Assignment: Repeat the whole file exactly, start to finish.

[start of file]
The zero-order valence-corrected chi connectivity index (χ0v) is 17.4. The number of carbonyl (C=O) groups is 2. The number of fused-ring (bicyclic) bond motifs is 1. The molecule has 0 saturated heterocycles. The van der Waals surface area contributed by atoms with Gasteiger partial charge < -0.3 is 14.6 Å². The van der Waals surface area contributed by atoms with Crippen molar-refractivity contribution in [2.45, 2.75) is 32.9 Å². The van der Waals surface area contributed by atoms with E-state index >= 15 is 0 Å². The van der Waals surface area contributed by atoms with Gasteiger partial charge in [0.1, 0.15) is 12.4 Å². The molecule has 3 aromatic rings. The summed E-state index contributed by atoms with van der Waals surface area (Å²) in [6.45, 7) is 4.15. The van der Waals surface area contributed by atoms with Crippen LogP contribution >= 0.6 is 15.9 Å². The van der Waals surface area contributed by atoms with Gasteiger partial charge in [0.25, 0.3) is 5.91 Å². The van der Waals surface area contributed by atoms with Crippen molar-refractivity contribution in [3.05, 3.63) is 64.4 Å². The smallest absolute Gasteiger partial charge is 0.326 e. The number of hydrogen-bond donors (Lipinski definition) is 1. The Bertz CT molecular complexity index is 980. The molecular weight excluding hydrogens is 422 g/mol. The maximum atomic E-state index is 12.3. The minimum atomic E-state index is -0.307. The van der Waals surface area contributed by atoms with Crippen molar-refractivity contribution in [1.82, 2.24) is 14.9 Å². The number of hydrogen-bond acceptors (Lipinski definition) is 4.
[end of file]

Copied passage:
The zero-order valence-corrected chi connectivity index (χ0v) is 17.4. The number of carbonyl (C=O) groups is 2. The number of fused-ring (bicyclic) bond motifs is 1. The molecule has 0 saturated heterocycles. The van der Waals surface area contributed by atoms with Gasteiger partial charge < -0.3 is 14.6 Å². The van der Waals surface area contributed by atoms with Crippen molar-refractivity contribution in [2.45, 2.75) is 32.9 Å². The van der Waals surface area contributed by atoms with E-state index >= 15 is 0 Å². The van der Waals surface area contributed by atoms with Gasteiger partial charge in [0.1, 0.15) is 12.4 Å². The molecule has 3 aromatic rings. The summed E-state index contributed by atoms with van der Waals surface area (Å²) in [6.45, 7) is 4.15. The van der Waals surface area contributed by atoms with Crippen LogP contribution >= 0.6 is 15.9 Å². The van der Waals surface area contributed by atoms with Gasteiger partial charge in [0.25, 0.3) is 5.91 Å². The van der Waals surface area contributed by atoms with Crippen molar-refractivity contribution in [3.05, 3.63) is 64.4 Å². The smallest absolute Gasteiger partial charge is 0.326 e. The number of hydrogen-bond donors (Lipinski definition) is 1. The Bertz CT molecular complexity index is 980. The molecular weight excluding hydrogens is 422 g/mol. The maximum atomic E-state index is 12.3. The minimum atomic E-state index is -0.307. The van der Waals surface area contributed by atoms with Crippen molar-refractivity contribution in [1.82, 2.24) is 14.9 Å². The number of hydrogen-bond acceptors (Lipinski definition) is 4.